Several limitations of the current analyses are noteworthy. First, NHES was not a single survey. The data on 10- and 11-year-old girls (cycle II of NHES) were collected an average of 3 years before the data on 12- to 15-year-old girls (cycle III of NHES), and approximately one third of the girls studied in cycle II were restudied in cycle III. It was not possible to account for the complex sample design of the surveys with the data from cycles II and III combined. Therefore, the logistic regression models to determine the effect of relative weight status on log odds of being menarcheal were estimated separately for each cycle of NHES. Second, given that the sample size of NHANES III is less than one half that of NHES, estimates from NHANES III have larger standard errors compared with NHES, particularly when results are stratified by race. Third, BMI is not a direct measure of adiposity; however, when analyses were repeated using a cut-point of BMI above the 85th percentile, the interpretation of the results did not change. Fourth, there were some minor differences in methodology across the surveys: 1) menarcheal status was determined by self-report in NHANES III, and by parental-report in NHES; however, in a subsample of NHES girls who had both parent report and self report of menarcheal status, the percent agreement was high; and 2) it is possible that definitions of race in the United States have changed slightly between NHES and NHANES III, although we assume that any misclassification caused by definitional changes will be much smaller than the shift in the distribution of race between the 2 survey periods. Finally, we believe that although a standardization to arrive at a predicted average age at menarche provides useful information in assessing the effect of increasing overweight on maturational timing in the United States, this analysis should not be interpreted as precluding the possible role of other environmental influences on menarche, nor as negating the independent effect of race.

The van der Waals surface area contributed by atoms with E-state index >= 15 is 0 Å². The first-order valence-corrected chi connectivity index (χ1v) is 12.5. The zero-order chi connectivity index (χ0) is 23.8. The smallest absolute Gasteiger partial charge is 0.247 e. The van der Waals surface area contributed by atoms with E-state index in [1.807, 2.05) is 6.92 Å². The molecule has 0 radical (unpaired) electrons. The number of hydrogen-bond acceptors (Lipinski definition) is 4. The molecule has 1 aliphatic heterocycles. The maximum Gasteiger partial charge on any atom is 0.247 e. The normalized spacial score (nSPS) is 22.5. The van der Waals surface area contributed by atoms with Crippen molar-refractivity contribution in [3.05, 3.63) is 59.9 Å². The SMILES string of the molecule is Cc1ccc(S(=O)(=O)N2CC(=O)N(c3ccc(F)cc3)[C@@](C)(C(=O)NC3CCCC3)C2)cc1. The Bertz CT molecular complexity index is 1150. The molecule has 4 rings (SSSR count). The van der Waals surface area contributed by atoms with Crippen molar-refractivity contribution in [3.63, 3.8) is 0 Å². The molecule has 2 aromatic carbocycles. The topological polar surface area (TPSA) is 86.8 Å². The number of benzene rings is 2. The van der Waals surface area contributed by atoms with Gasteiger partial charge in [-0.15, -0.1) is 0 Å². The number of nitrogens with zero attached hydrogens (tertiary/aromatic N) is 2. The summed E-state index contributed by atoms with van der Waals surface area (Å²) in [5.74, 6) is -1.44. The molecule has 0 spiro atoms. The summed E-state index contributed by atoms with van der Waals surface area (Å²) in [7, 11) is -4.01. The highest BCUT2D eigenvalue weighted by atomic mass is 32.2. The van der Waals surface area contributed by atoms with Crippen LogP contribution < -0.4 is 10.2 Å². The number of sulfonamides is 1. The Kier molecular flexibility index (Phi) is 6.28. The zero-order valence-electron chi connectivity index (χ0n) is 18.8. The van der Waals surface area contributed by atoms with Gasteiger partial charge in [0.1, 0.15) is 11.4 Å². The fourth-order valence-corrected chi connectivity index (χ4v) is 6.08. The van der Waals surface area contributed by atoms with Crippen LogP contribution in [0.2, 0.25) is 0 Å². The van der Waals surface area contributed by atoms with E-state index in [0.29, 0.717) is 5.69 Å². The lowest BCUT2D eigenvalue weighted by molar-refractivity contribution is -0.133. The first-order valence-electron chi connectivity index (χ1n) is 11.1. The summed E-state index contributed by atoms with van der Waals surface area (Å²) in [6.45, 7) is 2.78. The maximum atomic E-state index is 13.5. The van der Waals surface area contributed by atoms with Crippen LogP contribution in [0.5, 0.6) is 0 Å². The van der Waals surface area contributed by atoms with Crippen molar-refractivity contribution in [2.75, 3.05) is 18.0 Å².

Between the time of the NHES (1963–1970) and the NHANES III (1988–1994), the population average age at menarche in US girls dropped from 12.75 years to 12.54 years. During this same interval, the percentage of girls 10 to 15 years old with a BMI above the 85th percentile for age increased from 16% to 27%. Increased BMI is associated with increased likelihood of being menarcheal, adjusted for age and race. Additionally, black girls are more likely to reach menarche before white girls of the same age and relative weight. We found no evidence to suggest that the lower average age at menarche observed in blacks during both survey periods was due to a higher prevalence of overweight among black girls. The changes in relative weight and racial distributions that occurred in the US population represent a tenable explanation for the observed decrease in average age at menarche in the United States between these 2 nationally representative surveys.